With apologies to Michael Crichton, it’s only by bastardizing his words that a person could even begin to summarize Hollywood’s relationship to intellectual property in the year 2020: Producers were so preoccupied with whether or not they could make a gritty reboot of “Fresh Prince of Bel-Air” they didn’t stop to think if they should make a gritty reboot of “Fresh Prince of Bel-Air.”
Earlier this week Variety reported that Will Smith himself would serve as an executive producer on a dramatic reboot of the 1990s sitcom that made him a star. The new version is said to be inspired by a viral video from Morgan Cooper which reframed the series as a drama simply titled “Bel-Air.” Cooper is attached to the project as a co-writer and director, as well as co-executive producer, with Chris Collins (“Sons of Anarchy”) serving as showrunner and executive producer, as well as co-writing the script with Cooper.
This really isn’t the worst idea ever, because at its center “Fresh Prince” has an inherently dramatic premise: A Black mother, concerned that her son is vulnerable to unsavory actors on the streets of Philadelphia, sends him to live with her affluent sister and brother-in-law in California. It’s a concept that could totally spur a dramatic series. In fact, it already has. It was called “The O.C.” Except the streetwise kid was from Chino, and it was much, much, much whiter.
The problem with a dramatic “Fresh Prince” then is not so much in concept but in execution. If you watch Cooper’s original video, you’ll see lots of inside-baseball references to things from the original series, regardless of if they make sense in a reimagined project. Things like the Carlton dance, or Will sitting on a throne, or sweater vests reference a goofy, feel-good comedy, and the dissonance is jarring within the context of an alternate universe, or a “Riverdale”-esque version of the series.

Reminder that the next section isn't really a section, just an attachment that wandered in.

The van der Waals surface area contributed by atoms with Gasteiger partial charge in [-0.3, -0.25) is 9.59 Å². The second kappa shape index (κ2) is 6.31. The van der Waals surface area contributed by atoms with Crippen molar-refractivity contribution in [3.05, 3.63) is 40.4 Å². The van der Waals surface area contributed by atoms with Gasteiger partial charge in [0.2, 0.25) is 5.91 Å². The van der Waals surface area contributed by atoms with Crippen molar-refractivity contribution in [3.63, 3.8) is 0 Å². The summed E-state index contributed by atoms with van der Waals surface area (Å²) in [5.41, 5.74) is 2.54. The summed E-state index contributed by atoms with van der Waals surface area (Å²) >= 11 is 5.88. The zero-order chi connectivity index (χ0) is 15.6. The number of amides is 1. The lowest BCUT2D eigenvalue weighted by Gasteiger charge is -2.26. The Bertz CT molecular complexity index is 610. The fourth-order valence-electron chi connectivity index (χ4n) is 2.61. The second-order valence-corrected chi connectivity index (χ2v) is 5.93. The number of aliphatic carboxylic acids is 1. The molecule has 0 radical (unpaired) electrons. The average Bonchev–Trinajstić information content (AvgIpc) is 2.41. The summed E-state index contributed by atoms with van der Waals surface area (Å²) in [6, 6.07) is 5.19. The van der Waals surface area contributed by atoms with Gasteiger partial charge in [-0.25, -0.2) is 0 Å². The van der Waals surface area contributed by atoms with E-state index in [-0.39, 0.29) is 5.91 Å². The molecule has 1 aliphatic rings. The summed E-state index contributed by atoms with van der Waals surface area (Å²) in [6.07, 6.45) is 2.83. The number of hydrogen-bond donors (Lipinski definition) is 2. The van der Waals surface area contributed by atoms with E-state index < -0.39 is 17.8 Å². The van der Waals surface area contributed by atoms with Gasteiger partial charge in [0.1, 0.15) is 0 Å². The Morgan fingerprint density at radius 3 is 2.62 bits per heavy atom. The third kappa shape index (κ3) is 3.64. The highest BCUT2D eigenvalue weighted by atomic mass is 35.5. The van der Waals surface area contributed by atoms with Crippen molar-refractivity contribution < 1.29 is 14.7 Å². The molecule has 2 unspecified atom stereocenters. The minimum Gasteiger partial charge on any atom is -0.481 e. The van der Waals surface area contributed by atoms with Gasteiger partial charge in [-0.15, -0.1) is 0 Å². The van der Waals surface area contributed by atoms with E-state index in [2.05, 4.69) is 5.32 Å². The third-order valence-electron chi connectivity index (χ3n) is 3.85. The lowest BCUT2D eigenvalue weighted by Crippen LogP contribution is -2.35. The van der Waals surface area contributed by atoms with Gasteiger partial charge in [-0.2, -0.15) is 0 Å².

Creators attempting to reinterpret intellectual property are required to walk a near-impossible line of being respectful of the source material without delegitimatizing the original, sullying its reputation, or leaving audiences wondering why the new entry even exists. The best versions of IP reinterpretation come in things like HBO’s “Watchmen,” where showrunner Damon Lindelof described the limited series as a “remix” of the source material, or Netflix’s “The Babysitter’s Club” which simultaneously keeps the broad strokes of the original, while massaging story for a more modern audience, successfully maintaining the spirit of the franchise.
But then there are things like Peacock’s return to “Saved By The Bell,” which promo material suggests is jam-packed with fourth-wall-breaking references to the original Saturday morning series or even projects like HBO’s “Perry Mason” which drew criticism from some fans for doing away with the catharsis of “a Perry Mason moment” as well as making no reference to the banging theme song of the original series.
It’s an imperfect art that Hollywood must improve on, because if the newly-announced Peacock series based on “Clueless” is any indication, issues with IP aren’t going away any time soon.
To hear exactly why “Perry Mason” made all of the right choices in its first season, no matter what the haters say, tune in to this week’s episode of “Millions of Screens” where TV Awards Editor Libby Hill, TV Deputy Editor Ben Travers, and Creative Producer Leo Garcia break down many of the intellectual property quandaries currently keeping us up at night. In keeping with ongoing social distancing mandates, this week’s episode was again recorded from the comfort of everyone’s respective Los Angeles-area apartments, and we’re again offering viewers a video version of the podcast, as embedded above.
Stick around as the team gets political (not really) and discusses Joe Biden’s selection of Kamala Harris as running mate and the pop culture ramifications that might arise in the decision’s wake, including (hopefully) more “Saturday Night Live” work for Emmy-nominee Maya Rudolph. Plus, we talk great developments in late night with Peacock announcing new shows for Amber Ruffin and Larry Wilmore.
“Millions of Screens” is available on Anchor, Apple Podcasts, Breaker, Google Podcasts, Spotify, and Stitcher. You can subscribe here or via RSS. Share your feedback with the crew on Twitter or sound off in the comments. Review the show on iTunes and be sure to let us know if you’d like to hear the gang address specific issues in upcoming editions of “Millions of Screens.” Check out the rest of IndieWire’s podcasts on iTunes right here.
This episode of “Millions of Screens” was produced by Leonardo Adrian Garcia.